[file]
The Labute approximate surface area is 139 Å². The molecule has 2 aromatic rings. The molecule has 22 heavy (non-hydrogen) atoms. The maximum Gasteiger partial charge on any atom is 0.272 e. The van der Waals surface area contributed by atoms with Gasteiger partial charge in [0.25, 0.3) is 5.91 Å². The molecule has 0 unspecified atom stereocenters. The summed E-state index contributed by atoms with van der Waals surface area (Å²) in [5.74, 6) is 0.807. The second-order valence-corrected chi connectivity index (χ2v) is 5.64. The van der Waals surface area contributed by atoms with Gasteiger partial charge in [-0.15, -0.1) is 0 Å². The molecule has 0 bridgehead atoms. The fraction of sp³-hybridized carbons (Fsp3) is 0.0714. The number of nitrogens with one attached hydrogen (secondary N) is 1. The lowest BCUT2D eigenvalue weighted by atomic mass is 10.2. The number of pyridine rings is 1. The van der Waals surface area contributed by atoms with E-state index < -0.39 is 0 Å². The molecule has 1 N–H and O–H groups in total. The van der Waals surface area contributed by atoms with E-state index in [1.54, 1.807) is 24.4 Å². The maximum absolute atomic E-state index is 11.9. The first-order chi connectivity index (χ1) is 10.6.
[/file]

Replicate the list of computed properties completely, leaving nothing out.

The Labute approximate surface area is 139 Å². The molecule has 2 aromatic rings. The molecule has 22 heavy (non-hydrogen) atoms. The maximum Gasteiger partial charge on any atom is 0.272 e. The van der Waals surface area contributed by atoms with Gasteiger partial charge in [0.25, 0.3) is 5.91 Å². The molecule has 0 unspecified atom stereocenters. The summed E-state index contributed by atoms with van der Waals surface area (Å²) in [5.74, 6) is 0.807. The second-order valence-corrected chi connectivity index (χ2v) is 5.64. The van der Waals surface area contributed by atoms with Gasteiger partial charge in [-0.15, -0.1) is 0 Å². The molecule has 0 bridgehead atoms. The fraction of sp³-hybridized carbons (Fsp3) is 0.0714. The number of nitrogens with one attached hydrogen (secondary N) is 1. The lowest BCUT2D eigenvalue weighted by atomic mass is 10.2. The number of pyridine rings is 1. The van der Waals surface area contributed by atoms with E-state index < -0.39 is 0 Å². The molecule has 1 N–H and O–H groups in total. The van der Waals surface area contributed by atoms with E-state index in [1.54, 1.807) is 24.4 Å². The maximum absolute atomic E-state index is 11.9. The first-order chi connectivity index (χ1) is 10.6.